Baby mongooses were out exploring yesterday at Denmark's Odense Zoo. A curious and social species, the Common Dwarf Mongoose can live to 20 years in captivity. Celebrated in ancient Egypt for their fearlessness, mongooses were sometimes mummified and buried in Egyptian tombs to serve as guardians.
After months of waiting, Colchester Zoo’s keepers are celebrating the arrival of the first baby white rhino to be born in the UK through Artificial Insemination. The male was born to Cynthia, one of Colchester Zoo’s white rhinos in the early hours of Sunday 3rd October after a 16 month pregnancy.
Kalijon, a 5-month old baby orangutan, is now in the care of a foster mother at the Kansas City Zoo after five months of being nurtured around the clock by humans. Step mom Jill has proven to be a very attentive surrogate.
The Kudu is a forest antelope native to eastern and southern Africa. This baby girl was born September 23rd at Switzerland's Zoo Basel, which seems to have no end of rare babies and outstanding pictures. Little "Giza", pictured below, is actually a Lesser Kudu, the smaller of the two Kudu species. On a side note, species are commonly named "lesser" to indicate a smaller sized species within the same genus. It is not intended as an insult.
Columbia Basin Pygmy Rabbits are the world's smallest and among the rarest. Native only to a single area of Washington State, this once isolated population of Pygmy rabbits usually weighs less than a pound in adulthood and was declared extinct in the wild in the '90s, after the remaining 14 bunnies were scooped up and taken into the equivalent of bunny protective custody.
This year the Oregon Zoo welcomed 26 of the little guys, bringing this year's total to 73 baby bunnies (kits) among participating breeding facilities. Color is added to the ears in the pictures below so zoo staff can tell the kits apart.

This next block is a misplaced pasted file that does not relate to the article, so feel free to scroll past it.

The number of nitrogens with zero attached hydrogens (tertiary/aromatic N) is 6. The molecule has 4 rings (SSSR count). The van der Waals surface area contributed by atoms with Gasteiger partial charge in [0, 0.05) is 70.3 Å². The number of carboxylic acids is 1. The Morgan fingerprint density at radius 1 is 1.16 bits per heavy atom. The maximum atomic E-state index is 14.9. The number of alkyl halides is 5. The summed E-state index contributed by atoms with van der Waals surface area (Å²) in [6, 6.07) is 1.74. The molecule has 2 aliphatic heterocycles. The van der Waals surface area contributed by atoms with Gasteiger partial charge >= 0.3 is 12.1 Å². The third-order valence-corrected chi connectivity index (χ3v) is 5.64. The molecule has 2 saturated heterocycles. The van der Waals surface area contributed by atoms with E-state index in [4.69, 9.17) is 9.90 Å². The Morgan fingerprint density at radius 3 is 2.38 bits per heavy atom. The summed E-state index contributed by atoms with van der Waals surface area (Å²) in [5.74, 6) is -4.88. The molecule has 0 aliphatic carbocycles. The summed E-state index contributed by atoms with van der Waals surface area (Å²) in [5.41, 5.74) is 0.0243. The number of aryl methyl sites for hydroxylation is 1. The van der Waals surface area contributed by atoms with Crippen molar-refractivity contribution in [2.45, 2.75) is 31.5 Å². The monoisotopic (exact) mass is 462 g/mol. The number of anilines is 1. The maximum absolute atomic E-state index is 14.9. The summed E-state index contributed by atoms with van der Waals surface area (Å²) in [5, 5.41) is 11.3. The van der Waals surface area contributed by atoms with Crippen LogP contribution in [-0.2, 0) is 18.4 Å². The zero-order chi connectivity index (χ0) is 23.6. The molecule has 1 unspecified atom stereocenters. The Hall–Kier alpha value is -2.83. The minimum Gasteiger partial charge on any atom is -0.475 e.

Unlike most rabbits, the Columbia Basin Pygmy Rabbit did not breed prodigously in captivity, partially due to inbreeding within the tiny wild population. As a result they were cross bred with Idaho Pygmy Rabbits and subsequent breeding efforts have been more successful. Learn more by clicking on "Continue reading..." below or at the Washington State Department of Fish and Wildlife.
Only two weeks ago, Italy's Biopark Zoo welcomed a baby giraffe to its fold. Now the zoo is holding a contest to name the "little" one. Only a short time remains for "bambini" to suggest a name via email to email@example.com. The opportunity ends tomorrow, so dig out your Italian dictionaries!
The Phoenix Zoo has pioneered efforts to save the Arabian Oryx from extinction. In 1967, four years after the Phoenix Zoo started their oryx program, the species went completely extinct in the wild. Today an estimated 1,500 Arabian Oryx live in zoos and wildlife preserves around the world and most of these animals can be traced back to the original seven sent to the Phoenix Zoo in 1963.
Just recently the Phoenix Zoo (Twitter @PhoenixZoo) welcomed its 237th baby oryx calf. Named “Nadirah” (nuh-deer-uh), Arabic for precious or rare, the girl weighed only 13.5lbs at birth but will grow to be between 200-400 lbs in adulthood! She is reportedly strong, feisty, and quite vocal, just like her father.
The San Diego Zoo has been holding out on us. They have been hoarding adorable videos of their baby panda cub since his first check-up and just unleashed them on the world all at once! It's almost too much to take. Videos below of examinations 6, 3 and 1, starting with the most recent.
Two more videos below the fold!
While it might look like a zebra or horse, the okapi is actually the only living relative of the giraffe. A shy, reclusive forest dweller, little is known about okapis in the wild.
On October 3rd, mother okapi Betty gave birth to a female calf at Tampa's Lowry Park Zoo. Mother and daughter are bonding well, as the pictures below demonstrate.
Learn more by clicking "Continue reading..."
Native to New Guinea, the Victoria Crowned Pigeon (named after Queen Victoria) is vulnerable due to habitat loss. The Zoological Society of London was thrilled at this recent birth, which was part of a European program to breed a "reserve population" in the event that the species ever went extinct in the wild.